TRANSITIONS

transitionsI ended the previous post by saying that if a nation is not run on a gospel-directed and -shaped wisdom, it is by default run on some other wisdom, on some other way of seeing national life and expressing it, on some other way of trying to analyze and solve its problems. What I am ultimately pleading for on this blog is the developing of a gospel-shaped wisdom that informs the analyses and policy making of international relations, and of relations between the United States and Middle East states in particular.

If you have recently begun to get into this blog, thank you for that, and welcome to the neighborhood. What you need to know, however, is that, except for some brief examples, I have not yet begun posting in any developed way about what a gospel-shaped wisdom for U.S. – Mideast relations might entail. This is because of the limitations of publishing an existing book manuscript post by post on a blog. That is what I am doing on this blog (see here), but in a somewhat revised way so that the material makes sense post by post. Tricky, that.

Unfortunately, however, this means that readers have not been able to start with the entire book in their hands or on their Kindles, so they cannot jump ahead a few chapters, so to speak, if the nudge strikes, to see what I say about U.S. – Mideast relations. I wish it were not so, but you can blame the technology! It has forced me choose what material from the manuscript to put before your eyes first and then keep going from there. This was a hard choice, believe me.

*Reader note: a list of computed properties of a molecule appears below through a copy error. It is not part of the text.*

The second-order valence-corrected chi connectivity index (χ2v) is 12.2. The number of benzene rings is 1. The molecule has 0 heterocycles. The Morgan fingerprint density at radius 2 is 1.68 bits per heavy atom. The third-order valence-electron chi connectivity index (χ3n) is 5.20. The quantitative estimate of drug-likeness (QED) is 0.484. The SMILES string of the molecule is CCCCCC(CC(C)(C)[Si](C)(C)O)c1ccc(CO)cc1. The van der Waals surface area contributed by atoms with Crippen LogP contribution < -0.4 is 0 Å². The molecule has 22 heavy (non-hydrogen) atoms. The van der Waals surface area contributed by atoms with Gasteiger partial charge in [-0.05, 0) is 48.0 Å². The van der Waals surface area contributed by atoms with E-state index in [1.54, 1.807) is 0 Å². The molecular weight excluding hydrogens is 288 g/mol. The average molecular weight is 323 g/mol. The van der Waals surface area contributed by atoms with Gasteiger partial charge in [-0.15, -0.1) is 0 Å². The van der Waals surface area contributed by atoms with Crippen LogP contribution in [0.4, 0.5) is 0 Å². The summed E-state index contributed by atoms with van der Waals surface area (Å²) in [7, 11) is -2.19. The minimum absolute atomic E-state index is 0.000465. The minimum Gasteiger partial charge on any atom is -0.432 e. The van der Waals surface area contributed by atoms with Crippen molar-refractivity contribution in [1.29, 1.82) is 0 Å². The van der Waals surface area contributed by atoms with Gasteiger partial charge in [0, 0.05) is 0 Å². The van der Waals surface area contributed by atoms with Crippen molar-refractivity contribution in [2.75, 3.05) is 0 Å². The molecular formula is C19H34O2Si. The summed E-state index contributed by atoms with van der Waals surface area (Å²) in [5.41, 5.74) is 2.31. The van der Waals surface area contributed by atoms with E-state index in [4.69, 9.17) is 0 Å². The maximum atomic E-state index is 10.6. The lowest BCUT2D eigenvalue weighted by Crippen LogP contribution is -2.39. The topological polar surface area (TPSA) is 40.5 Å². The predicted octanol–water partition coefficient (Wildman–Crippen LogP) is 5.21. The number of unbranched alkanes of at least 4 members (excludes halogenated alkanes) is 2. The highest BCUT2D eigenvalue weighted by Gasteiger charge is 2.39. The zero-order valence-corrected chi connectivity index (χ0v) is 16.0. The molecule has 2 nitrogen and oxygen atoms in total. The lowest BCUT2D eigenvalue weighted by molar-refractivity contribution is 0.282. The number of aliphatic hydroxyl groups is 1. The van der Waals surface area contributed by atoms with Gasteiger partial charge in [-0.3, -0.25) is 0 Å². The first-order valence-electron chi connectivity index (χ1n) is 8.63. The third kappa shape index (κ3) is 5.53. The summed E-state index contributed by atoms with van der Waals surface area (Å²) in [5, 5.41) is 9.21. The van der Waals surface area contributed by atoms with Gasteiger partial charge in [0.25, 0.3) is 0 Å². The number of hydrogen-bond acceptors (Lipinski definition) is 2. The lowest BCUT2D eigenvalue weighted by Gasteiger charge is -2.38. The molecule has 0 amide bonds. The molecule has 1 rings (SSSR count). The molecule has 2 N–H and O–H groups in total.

I thought I might start posting by jumping straight into U.S. – Mideast narratives and policies, but I eventually concluded that that approach would leave far too many crucial questions unnecessarily unanswered because I had not said much about the wisdom tradition. So I decided that, first, I better give readers insight into key ideas from the wisdom tradition that inform my thinking about international relations and foreign policy and related matters. Since a wisdom-based way of thinking about these areas is a different than how we hear about them from the media and our politicians, I thought that this starting point would be best. Then once that foundation was laid, I felt that what I wanted to say about U.S. – Mideast and related matters would make more sense.

This approach has stretched my thinking, but it seemed like a win-win approach for all of us. For instance, when I begin writing in later posts on international events, narratives, and policies, I can link one of those posts to one of the earlier ones where I discuss a related matter in the wisdom tradition. If I think that will help spare us all the time of dealing with unnecessary questions, I will do that. But necessary questions – bring ’em on!

Believe me when I say that it has been very hard for me to forebear jumping into the contemporary international scene. But that should begin soon. You can also believe me when I say that it won’t be what you are used to hearing. This is why I hinted in the recent posts about the significance of religion and the faith of nations. But now we will turn again to explore some further, often overlooked, ideas in the historic wisdom tradition.

©2014 by Charles Strohmer

Image by ecstaticist (permission via Creative Commons)

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